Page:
Do different inhaled corticosteroids have different impacts on growth in children with asthma?
Inhaled fluticasone (Flovent; 200 mcg per day) is associated with a greater linear growth velocity (mean difference [MD] = 0.81 cm per year; 95% CI, 0.46 to 1.16; one study, 23 participants) when compared with beclomethasone (400 mcg per day; an equivalent dose). (Strength of Recommendation: C, based on consensus, disease-oriented evidence, usual practice, expert opinion, or case series.)
Fluticasone via Diskus inhaler (200 mcg per day) is associated with a greater increase in height (MD = 0.97 cm; 95% CI, 0.62 to 1.32; two trials, 359 participants) over 20 weeks to 12 months compared with budesonide (Rhinocort) via turbuhaler (400 mcg per day). (Strength of Recommendation: B, based on inconsistent or limited-quality patient-oriented evidence.)
Budesonide via Easyhaler is associated with a greater increase in height over six months (MD = 0.37 cm; 95% CI, 0.12 to 0.62; one trial, 229 participants) when compared with budesonide via turbuhaler.1 (Strength of Recommendation: C, based on consensus, disease-oriented evidence, usual practice, expert opinion, or case series.)
Asthma affects 19 million adults and 6.2 million children in the United States.2 Between 2008 and 2013, asthma contributed to $50 billion in direct medical costs and $3 billion in indirect costs from missed school and work.3 The Global Initiative for Asthma (GINA) recommends the use of inhaled corticosteroids for all children with asthma, except for those with the mildest form (when inhaled corticosteroid use is optional).4 Inhaled corticosteroids are associated with growth delays. A randomized controlled trial found that four years of budesonide use was associated with a 1.2-cm loss in final adult height, and a meta-analysis of two observational studies showed that inhaled corticosteroid use was associated with a 0.85-cm loss in height.5 Poorly controlled asthma also slows growth velocity; a 2019 review shows that more severe asthma tends to correlate with slower growth.6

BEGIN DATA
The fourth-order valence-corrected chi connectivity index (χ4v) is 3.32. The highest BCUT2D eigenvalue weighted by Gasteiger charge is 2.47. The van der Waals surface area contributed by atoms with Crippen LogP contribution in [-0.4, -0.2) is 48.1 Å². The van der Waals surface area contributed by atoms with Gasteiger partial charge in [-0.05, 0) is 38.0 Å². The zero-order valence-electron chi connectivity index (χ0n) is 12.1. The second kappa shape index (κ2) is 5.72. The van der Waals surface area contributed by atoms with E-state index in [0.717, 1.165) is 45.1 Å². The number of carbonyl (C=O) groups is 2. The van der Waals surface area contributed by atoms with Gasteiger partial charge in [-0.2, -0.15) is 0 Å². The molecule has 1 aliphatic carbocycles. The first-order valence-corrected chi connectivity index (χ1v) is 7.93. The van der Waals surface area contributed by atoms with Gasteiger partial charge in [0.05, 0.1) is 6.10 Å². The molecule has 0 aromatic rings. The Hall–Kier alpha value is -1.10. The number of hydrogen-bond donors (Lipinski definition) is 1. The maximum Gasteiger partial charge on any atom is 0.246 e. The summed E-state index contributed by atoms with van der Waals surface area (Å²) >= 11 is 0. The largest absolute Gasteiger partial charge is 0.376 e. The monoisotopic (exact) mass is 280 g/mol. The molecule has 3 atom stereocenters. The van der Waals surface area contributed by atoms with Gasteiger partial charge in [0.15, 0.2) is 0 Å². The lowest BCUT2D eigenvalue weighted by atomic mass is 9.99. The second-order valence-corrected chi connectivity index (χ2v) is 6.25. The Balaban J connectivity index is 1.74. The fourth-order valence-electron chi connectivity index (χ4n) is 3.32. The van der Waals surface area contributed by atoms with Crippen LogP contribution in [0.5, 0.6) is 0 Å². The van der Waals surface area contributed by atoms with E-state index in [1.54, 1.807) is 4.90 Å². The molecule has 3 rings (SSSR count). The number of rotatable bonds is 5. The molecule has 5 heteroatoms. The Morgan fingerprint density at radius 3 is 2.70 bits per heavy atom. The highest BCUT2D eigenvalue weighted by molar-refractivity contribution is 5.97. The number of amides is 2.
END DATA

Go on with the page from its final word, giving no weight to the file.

The authors of this Cochrane review studied whether different inhaled corticosteroids and delivery systems had different effects on growth in children with asthma.1 The review included six randomized trials of children four to 12 years of age with persistent asthma who were using an inhaled corticosteroid; 1,008 of the children completed their respective studies without major protocol deviations. The per-protocol population was used instead of the intention-to-treat population because the authors were trying to assess the impact of inhaled corticosteroid therapy on growth. With the small number of trials, subgroup analyses, meta-regression analysis, and sensitivity analyses were not performed. Ties to the pharmaceutical industry in two-thirds of the included studies, lack of blinding in two studies, concerns about allocation concealment in five studies, and incomplete outcomes data in two studies limited author confidence in the study results.
Compared with 400 mcg of beclomethasone per day, 200 mcg of fluticasone per day (an equivalent dose) was associated with a greater linear growth velocity (MD = 0.81 cm per year; 95% CI, 0.46 to 1.16; one study, 23 participants). When compared with a similarly equivalent dose of budesonide, fluticasone did not significantly impact linear growth velocity (two trials, 236 participants), but fluticasone via Diskus (200 mcg per day) was associated with a greater increase in height (MD = 0.97 cm; 95% CI, 0.62 to 1.32; two trials, 359 participants) over 20 weeks to 12 months when compared with budesonide via turbuhaler (400 mcg per day). With respect to delivery vehicles, budesonide via Easyhaler was associated with a greater increase in height over six months (MD = 0.37 cm; 95% CI, 0.12 to 0.62; one trial, 229 participants) than budesonide via turbuhaler.
The 2007 National Heart, Lung, and Blood Institute's Expert Panel Report 3 recommends the use of inhaled corticosteroids in all patients with persistent asthma.7 The more recent GINA guidelines echo this recommendation but also provide that a low-dose inhaled corticosteroid may be taken as a daily controller medication in those with intermittent symptoms or as an on-demand addition whenever a short-acting beta agonist is used.4 There is a slowing of growth with inhaled corticosteroid use, but the magnitude of slowing is small and the harms of uncontrolled asthma are worse (and include a slowing of growth). Family physicians should review the risks and benefits of inhaled corticosteroids with patients and their families, noting that although there may be, on average, a 1.2-cm loss in final adult height, uncontrolled severe asthma can be associated with profound morbidity, hospitalization, and even death. Among the medications studied, fluticasone seems to be associated with the best growth outcomes.
The practice recommendations in this activity are available at http://www.cochrane.org/CD010126.
Editor's Note: Dr. Saguil is a contributing editor for AFP.
The views expressed in this article are the author's and do not reflect the official policy or position of the Uniformed Services University of the Health Sciences, the Department of Defense, or the U.S. government.